By Sherrie Wilkolaski
Publishers in the education market are looking to electronic publishing and other digital educational tools as a way to improve the learning process and manipulate their educational text. The printed textbook is starting to look a bit old-fashioned when you compare it to high-tech tablet in the classroom. Leading educational publishers are taking big steps to utilize technology when it comes to publishing. In early September, BookBusiness reported that, “Hachette Livre, the third-largest trade and educational publisher in the world, announced a partnership with leading adaptive learning company Knewton”.
The collaboration between Hachette Livre and Knewton is a step in the right direction and with both companies being industries leaders in what they do, I look forward to seeing what they can do together to improve the future of education. We’re living in a world where electronic information is free-flowing in all areas of life. Why should the education process be any different? As a current student who was looking for an online learning alternative, I was surprised to learn during my quest for an online graduate program, that more schools were not offering what I was looking for. There are many schools who are doing an excellent job at utilizing a virtual and electronic classroom, such as The George Washington University, but still there is room for growth.
Only days before the announcement of the Hachette Livre and Knewton partnership, McGraw Hill Education revealed they will be going public. They reach both the K-12 markets and higher education, and per the Insider Trading Report, they noted, McGraw Hill Education, “also makes products for specific needs of companies, academic institutions, libraries and hospitals.” They will be focusing on “developing educational content technology” and their announcement is another indicator that the educational publishing is looking to electronic publishing and technology as the future.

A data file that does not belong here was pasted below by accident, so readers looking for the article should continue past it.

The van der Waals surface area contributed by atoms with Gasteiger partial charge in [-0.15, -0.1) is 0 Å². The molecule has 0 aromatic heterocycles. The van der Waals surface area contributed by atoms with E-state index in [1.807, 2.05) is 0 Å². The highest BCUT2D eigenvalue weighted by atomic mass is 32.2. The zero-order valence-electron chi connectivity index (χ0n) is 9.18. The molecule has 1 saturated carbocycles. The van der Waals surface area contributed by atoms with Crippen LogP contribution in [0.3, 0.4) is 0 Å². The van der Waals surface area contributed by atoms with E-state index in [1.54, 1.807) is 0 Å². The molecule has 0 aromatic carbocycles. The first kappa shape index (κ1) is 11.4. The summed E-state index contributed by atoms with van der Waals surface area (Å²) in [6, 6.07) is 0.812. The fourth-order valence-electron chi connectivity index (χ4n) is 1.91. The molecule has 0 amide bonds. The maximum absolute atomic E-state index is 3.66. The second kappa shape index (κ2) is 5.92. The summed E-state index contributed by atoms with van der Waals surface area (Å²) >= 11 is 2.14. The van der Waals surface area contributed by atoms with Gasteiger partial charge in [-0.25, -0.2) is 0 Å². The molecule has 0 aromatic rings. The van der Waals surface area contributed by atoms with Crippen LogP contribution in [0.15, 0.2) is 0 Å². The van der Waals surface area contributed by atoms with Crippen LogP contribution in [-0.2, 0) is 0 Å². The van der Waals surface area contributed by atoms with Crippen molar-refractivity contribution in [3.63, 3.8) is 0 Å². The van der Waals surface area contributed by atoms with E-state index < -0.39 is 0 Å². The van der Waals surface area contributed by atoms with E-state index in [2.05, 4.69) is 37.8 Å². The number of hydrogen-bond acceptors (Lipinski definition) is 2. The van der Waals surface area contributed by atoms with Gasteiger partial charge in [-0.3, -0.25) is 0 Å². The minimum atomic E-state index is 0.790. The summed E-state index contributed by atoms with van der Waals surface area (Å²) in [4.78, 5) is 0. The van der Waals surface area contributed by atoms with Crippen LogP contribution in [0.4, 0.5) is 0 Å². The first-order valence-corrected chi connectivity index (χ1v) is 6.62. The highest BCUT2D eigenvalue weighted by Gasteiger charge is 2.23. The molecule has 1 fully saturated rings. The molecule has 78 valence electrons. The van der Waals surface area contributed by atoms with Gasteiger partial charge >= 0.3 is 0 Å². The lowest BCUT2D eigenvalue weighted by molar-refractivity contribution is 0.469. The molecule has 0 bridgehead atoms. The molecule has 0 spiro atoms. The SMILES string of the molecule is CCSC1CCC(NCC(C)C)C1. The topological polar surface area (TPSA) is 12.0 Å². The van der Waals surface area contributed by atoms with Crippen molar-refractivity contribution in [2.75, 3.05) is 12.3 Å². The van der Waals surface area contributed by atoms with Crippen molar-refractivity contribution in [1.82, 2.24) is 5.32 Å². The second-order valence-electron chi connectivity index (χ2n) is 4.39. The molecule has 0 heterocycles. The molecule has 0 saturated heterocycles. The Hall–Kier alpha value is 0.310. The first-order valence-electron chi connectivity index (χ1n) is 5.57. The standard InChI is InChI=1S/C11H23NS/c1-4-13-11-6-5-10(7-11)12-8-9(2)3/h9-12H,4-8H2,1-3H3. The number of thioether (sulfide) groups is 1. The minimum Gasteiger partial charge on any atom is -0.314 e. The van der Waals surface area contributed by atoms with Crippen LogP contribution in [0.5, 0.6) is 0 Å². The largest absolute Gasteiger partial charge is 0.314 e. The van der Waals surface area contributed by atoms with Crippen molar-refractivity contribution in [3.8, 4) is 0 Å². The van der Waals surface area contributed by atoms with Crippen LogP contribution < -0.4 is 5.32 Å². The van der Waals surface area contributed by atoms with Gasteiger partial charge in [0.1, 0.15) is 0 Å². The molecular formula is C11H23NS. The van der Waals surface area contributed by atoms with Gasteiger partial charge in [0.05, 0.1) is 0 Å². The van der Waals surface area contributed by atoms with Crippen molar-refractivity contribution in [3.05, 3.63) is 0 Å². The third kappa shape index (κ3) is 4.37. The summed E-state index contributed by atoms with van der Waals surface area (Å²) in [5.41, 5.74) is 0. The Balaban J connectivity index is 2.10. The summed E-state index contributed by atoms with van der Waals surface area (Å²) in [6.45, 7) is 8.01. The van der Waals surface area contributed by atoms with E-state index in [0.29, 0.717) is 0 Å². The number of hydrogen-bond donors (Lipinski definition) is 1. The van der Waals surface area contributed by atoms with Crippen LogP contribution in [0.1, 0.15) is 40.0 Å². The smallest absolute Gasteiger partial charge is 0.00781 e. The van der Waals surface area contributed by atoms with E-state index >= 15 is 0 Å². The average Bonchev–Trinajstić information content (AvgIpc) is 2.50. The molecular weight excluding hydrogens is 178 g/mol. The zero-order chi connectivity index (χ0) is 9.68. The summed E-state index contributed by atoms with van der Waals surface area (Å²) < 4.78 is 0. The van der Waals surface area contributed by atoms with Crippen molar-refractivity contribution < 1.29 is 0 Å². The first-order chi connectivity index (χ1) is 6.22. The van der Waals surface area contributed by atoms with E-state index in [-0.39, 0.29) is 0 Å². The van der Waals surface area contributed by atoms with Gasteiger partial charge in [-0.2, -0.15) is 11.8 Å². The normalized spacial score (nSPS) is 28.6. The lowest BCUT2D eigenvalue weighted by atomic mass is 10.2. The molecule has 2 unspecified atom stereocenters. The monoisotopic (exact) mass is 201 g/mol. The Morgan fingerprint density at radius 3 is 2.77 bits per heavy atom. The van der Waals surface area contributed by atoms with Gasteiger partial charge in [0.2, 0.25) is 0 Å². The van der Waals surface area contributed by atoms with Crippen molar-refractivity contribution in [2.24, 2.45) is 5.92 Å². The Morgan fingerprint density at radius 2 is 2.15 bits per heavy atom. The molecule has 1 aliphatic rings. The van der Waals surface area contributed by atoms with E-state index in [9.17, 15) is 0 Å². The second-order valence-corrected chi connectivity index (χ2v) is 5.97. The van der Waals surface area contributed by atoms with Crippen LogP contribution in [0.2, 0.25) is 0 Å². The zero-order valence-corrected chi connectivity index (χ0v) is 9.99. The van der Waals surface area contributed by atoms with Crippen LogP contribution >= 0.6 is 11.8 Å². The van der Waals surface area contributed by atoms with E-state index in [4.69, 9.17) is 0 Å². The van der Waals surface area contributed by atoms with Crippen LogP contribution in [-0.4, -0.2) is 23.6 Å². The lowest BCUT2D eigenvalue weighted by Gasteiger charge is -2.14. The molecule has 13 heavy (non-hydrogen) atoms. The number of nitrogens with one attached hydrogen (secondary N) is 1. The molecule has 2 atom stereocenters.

What does all this electronic publishing mean for students? Will electronic publishing ultimately create a better leaning environment? Will new learning technologies replace the textbook and provide a less expensive alternative? The overall electronic publishing market is still a new experience and collaboration between educators and students, will help to guide publishers and technology experts to create a positive learning environment. Only time will tell.
To read an additional article published by the Washington Post about a GWU student’s textbook experience, check out the article, “How college students can save money on pricey textbooks” by Danielle Douglas-Gabriel.